That's according to Le Mars members serving on the Iowa State Fair Board.
Starting Thursday through Sunday Aug. 19, visitors can experience new activities such as a zip line or enjoy classics such as pork chops on a stick at the Iowa State Fair.
In addition, 4-H'ers have the opportunity to pit their exhibits against those of their peers -- vying for the highest honors in the state.
Dave Hoffman, an Iowa State Fair Board member from Le Mars, said rewarding 4-H'ers for their hard work is one of the primary focuses of the state fair.
"Our main thrust is to review, award and honor those people who are up and coming young citizens," he said.
In addition, the state fair offers a lot of entertainment, exhibits and food, Hoffman said.
"There are around 400 different vendors at the Iowa State Fair," he said. "We have new and interesting items every year."
That seems to be the case with the promise of new funnel cake flavors such as German chocolate and blue sapphire at this year's fair.
"The blue sapphire funnel cake is supposed to be in honor of the anniversary of the sinking of the Titanic," Hoffman explained.
However, if fairgoers' tastebuds prefer something a little less sweet they can look forward to the pork producers' classic pork chop in a glove or on a stick.
"That is probably the most popular item at the Iowa State Fair," Hoffman said.
Before filling up on favorite foods, thrill-seeking fairgoers might want to take a ride on a zip line or test new rides in the midway.
Hoffman said the zip line, which allows a person to ride along a suspended cable, is "brand new this year" and open to anyone who meets physical requirements.
The zip line includes jumping from a 28-foot-tall tower and flying 130 feet across the fairgrounds on the inclined cable, for an extra cost, according to the Iowa State Fair website.
"We purchased it so it will be here every year," Hoffman said of the zip line.
There will also be plenty for younger visitors to do at the state fair including additions to Little Hands on the Farm, where children learn about agriculture hands-on.
Bill Neubrand, an Iowa State Fair Board member from Le Mars, said that free, interactive activity draws between 25,000 and 30,000 children each year.
Children might milk a cow or grab a handful of corn from a grain bin or pick up an apple, all items which can be traded at a store in the area for a treat, Neubrand said.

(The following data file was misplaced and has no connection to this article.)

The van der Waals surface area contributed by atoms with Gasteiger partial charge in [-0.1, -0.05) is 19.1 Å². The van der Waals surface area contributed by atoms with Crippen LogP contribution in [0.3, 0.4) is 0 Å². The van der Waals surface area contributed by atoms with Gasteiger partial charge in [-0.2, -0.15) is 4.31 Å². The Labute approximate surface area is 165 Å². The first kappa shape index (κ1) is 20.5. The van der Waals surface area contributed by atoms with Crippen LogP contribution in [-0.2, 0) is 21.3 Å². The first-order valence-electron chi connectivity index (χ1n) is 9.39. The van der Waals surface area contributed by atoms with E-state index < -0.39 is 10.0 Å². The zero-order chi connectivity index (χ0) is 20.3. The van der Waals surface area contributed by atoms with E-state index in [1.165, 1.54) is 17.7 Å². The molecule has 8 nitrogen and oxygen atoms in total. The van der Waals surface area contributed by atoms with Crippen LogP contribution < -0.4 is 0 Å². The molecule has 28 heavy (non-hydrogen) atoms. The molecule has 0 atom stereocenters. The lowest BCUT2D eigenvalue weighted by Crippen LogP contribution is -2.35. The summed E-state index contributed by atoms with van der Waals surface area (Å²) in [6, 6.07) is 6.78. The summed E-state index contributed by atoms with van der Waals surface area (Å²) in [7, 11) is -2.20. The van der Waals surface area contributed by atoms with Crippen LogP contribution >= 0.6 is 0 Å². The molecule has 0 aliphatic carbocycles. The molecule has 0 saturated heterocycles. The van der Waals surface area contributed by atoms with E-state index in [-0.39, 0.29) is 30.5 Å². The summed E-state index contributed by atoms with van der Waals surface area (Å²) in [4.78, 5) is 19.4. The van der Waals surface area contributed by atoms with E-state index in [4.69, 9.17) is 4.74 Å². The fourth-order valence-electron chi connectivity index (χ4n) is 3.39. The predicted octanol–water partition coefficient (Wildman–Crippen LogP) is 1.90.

In addition to Little Hands on the Farm, the fair also features the Paul R. Knapp Animal Learning Center.
"We have different animals giving birth all during the fair -- cows calving, baby chicks or ducks, goats kidding," Neubrand said.
For fairgoers who prefer less hands-on activities, there's always the livestock show.
"We have record numbers this year, somewhere around 9,000 to 10,000 head," Neubrand said.
The fair also features a large foods, fabric and threads division, he added.
"There's about 8,000 to 9,000 entries in that department," Neubrand explained.
Local 4-H'ers will compete for top honors for their county-level grand champion projects.
"There's a lot of great projects that the 4-H members and FFA members are sending to the Iowa State Fair," Hoffman said.
Neubrand noted that Plymouth County will be "well represented" at the state fair.
"I think every county has something entered," he said. "It can be photography, vegetables, livestock right down the line."
Fair board members are hoping the variety of activities will bring thousands to the Iowa State fairgrounds, 3000 East Grand Ave., Des Moines, this Thursday through Sunday, Aug. 19.
The 2011 state fair attendance reached about 1.2 million, something fair board members hope to equal or surpass this year, Neubrand said.
Handling crowds that size makes improvements to buildings, parking lots and campgrounds an annual necessity for the Iowa State Fair, Hoffman said.
As part of that, 60 new camping sites were added to the fair's campground bringing the total to 2,900, equating to about 11,000 people, Neubrand said.
"It grows a little every year," he added. "We've still got 600 on the waiting list that want permanent camp spots."
Hoffman said several million dollars of improvements are made at the fairgrounds each year.
For example, this year's renovations included installing an elevator and updating restrooms in the three-story cultural center along with increasing the number of vending booths in the upper deck of the grandstand, Hoffman said.
Those improvements, plus the new and traditional activities, attract visitors from across the country and beyond to the Iowa State Fair, he said.
"There will be a delegation from South Korea," Hoffman said. "They would like to start a fair in their country."
He encourages people to come on out to the Iowa State Fair to take a look at the new and traditional activities, adding that discount tickets can be purchased through Wednesday on the fair's website, iowastatefair.org.
"It's really one of the greatest fairs in the world," Hoffman said. "It's just full of things to do."